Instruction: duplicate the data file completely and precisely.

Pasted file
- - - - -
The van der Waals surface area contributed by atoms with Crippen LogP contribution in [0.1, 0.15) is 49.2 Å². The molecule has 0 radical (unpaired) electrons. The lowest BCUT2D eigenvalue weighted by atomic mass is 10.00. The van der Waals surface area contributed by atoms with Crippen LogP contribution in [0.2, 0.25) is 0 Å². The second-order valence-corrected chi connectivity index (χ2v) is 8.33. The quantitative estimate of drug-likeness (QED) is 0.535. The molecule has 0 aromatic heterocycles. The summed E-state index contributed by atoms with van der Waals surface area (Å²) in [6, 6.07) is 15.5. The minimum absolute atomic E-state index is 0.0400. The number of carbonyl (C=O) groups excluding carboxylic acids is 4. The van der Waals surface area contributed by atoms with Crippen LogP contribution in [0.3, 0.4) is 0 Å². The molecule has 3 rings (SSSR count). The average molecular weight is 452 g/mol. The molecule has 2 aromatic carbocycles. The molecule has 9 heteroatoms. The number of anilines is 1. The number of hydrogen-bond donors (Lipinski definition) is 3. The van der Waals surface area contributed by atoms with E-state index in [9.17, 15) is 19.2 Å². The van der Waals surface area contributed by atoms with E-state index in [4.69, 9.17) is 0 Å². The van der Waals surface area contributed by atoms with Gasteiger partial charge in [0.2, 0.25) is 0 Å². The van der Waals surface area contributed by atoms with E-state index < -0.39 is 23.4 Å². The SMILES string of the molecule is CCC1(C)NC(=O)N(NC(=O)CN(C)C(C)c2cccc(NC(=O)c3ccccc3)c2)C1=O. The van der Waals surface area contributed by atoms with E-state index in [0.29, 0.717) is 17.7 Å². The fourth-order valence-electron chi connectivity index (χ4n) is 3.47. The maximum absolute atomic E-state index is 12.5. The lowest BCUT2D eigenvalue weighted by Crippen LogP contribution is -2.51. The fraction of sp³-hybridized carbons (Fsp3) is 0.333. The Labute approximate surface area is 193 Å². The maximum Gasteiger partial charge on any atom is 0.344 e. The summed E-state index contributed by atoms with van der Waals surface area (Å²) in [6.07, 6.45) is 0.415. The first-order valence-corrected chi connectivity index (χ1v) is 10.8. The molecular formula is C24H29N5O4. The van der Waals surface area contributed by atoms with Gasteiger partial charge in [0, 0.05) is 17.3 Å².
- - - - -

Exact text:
The van der Waals surface area contributed by atoms with Crippen LogP contribution in [0.1, 0.15) is 49.2 Å². The molecule has 0 radical (unpaired) electrons. The lowest BCUT2D eigenvalue weighted by atomic mass is 10.00. The van der Waals surface area contributed by atoms with Crippen LogP contribution in [0.2, 0.25) is 0 Å². The second-order valence-corrected chi connectivity index (χ2v) is 8.33. The quantitative estimate of drug-likeness (QED) is 0.535. The molecule has 0 aromatic heterocycles. The summed E-state index contributed by atoms with van der Waals surface area (Å²) in [6, 6.07) is 15.5. The minimum absolute atomic E-state index is 0.0400. The number of carbonyl (C=O) groups excluding carboxylic acids is 4. The van der Waals surface area contributed by atoms with Crippen LogP contribution in [0.3, 0.4) is 0 Å². The molecule has 3 rings (SSSR count). The average molecular weight is 452 g/mol. The molecule has 2 aromatic carbocycles. The molecule has 9 heteroatoms. The number of anilines is 1. The number of hydrogen-bond donors (Lipinski definition) is 3. The van der Waals surface area contributed by atoms with E-state index in [9.17, 15) is 19.2 Å². The van der Waals surface area contributed by atoms with E-state index in [4.69, 9.17) is 0 Å². The van der Waals surface area contributed by atoms with Gasteiger partial charge in [0.2, 0.25) is 0 Å². The van der Waals surface area contributed by atoms with E-state index < -0.39 is 23.4 Å². The SMILES string of the molecule is CCC1(C)NC(=O)N(NC(=O)CN(C)C(C)c2cccc(NC(=O)c3ccccc3)c2)C1=O. The van der Waals surface area contributed by atoms with E-state index in [0.29, 0.717) is 17.7 Å². The fourth-order valence-electron chi connectivity index (χ4n) is 3.47. The maximum absolute atomic E-state index is 12.5. The lowest BCUT2D eigenvalue weighted by Crippen LogP contribution is -2.51. The fraction of sp³-hybridized carbons (Fsp3) is 0.333. The Labute approximate surface area is 193 Å². The maximum Gasteiger partial charge on any atom is 0.344 e. The summed E-state index contributed by atoms with van der Waals surface area (Å²) in [6.07, 6.45) is 0.415. The first-order valence-corrected chi connectivity index (χ1v) is 10.8. The molecular formula is C24H29N5O4. The van der Waals surface area contributed by atoms with Gasteiger partial charge in [0, 0.05) is 17.3 Å².